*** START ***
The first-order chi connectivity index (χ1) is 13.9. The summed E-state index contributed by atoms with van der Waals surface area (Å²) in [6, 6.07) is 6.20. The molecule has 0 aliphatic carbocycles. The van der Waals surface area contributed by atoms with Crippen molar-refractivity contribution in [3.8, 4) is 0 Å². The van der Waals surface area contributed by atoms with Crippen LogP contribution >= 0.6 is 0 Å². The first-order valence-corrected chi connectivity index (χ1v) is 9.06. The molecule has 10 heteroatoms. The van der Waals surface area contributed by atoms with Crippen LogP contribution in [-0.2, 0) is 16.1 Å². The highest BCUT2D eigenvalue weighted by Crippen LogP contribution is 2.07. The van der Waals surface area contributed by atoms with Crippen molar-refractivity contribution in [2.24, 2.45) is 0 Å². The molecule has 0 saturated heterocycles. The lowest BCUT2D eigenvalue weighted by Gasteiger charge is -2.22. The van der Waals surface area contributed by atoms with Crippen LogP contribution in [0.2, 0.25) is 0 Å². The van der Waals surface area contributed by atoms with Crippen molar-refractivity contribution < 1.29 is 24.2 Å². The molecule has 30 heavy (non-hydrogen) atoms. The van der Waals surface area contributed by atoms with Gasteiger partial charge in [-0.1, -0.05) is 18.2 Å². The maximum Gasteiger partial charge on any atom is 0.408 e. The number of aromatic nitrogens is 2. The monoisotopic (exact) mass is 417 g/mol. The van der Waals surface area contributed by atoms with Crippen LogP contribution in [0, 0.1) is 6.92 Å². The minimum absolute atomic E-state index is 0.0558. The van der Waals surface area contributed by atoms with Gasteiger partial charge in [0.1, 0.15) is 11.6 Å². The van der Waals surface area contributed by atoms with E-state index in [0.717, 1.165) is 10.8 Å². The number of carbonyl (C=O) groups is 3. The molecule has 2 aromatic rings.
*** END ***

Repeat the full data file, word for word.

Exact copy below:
The first-order chi connectivity index (χ1) is 13.9. The summed E-state index contributed by atoms with van der Waals surface area (Å²) in [6, 6.07) is 6.20. The molecule has 0 aliphatic carbocycles. The van der Waals surface area contributed by atoms with Crippen molar-refractivity contribution in [3.8, 4) is 0 Å². The van der Waals surface area contributed by atoms with Crippen LogP contribution >= 0.6 is 0 Å². The first-order valence-corrected chi connectivity index (χ1v) is 9.06. The molecule has 10 heteroatoms. The van der Waals surface area contributed by atoms with Crippen LogP contribution in [-0.2, 0) is 16.1 Å². The highest BCUT2D eigenvalue weighted by Crippen LogP contribution is 2.07. The van der Waals surface area contributed by atoms with Crippen molar-refractivity contribution in [2.24, 2.45) is 0 Å². The molecule has 0 saturated heterocycles. The lowest BCUT2D eigenvalue weighted by Gasteiger charge is -2.22. The van der Waals surface area contributed by atoms with Crippen LogP contribution in [0.2, 0.25) is 0 Å². The van der Waals surface area contributed by atoms with Crippen molar-refractivity contribution < 1.29 is 24.2 Å². The molecule has 30 heavy (non-hydrogen) atoms. The van der Waals surface area contributed by atoms with Gasteiger partial charge in [-0.1, -0.05) is 18.2 Å². The maximum Gasteiger partial charge on any atom is 0.408 e. The number of aromatic nitrogens is 2. The monoisotopic (exact) mass is 417 g/mol. The van der Waals surface area contributed by atoms with Crippen LogP contribution in [0, 0.1) is 6.92 Å². The minimum absolute atomic E-state index is 0.0558. The van der Waals surface area contributed by atoms with Gasteiger partial charge in [0.1, 0.15) is 11.6 Å². The van der Waals surface area contributed by atoms with E-state index in [0.717, 1.165) is 10.8 Å². The number of carbonyl (C=O) groups is 3. The molecule has 2 aromatic rings.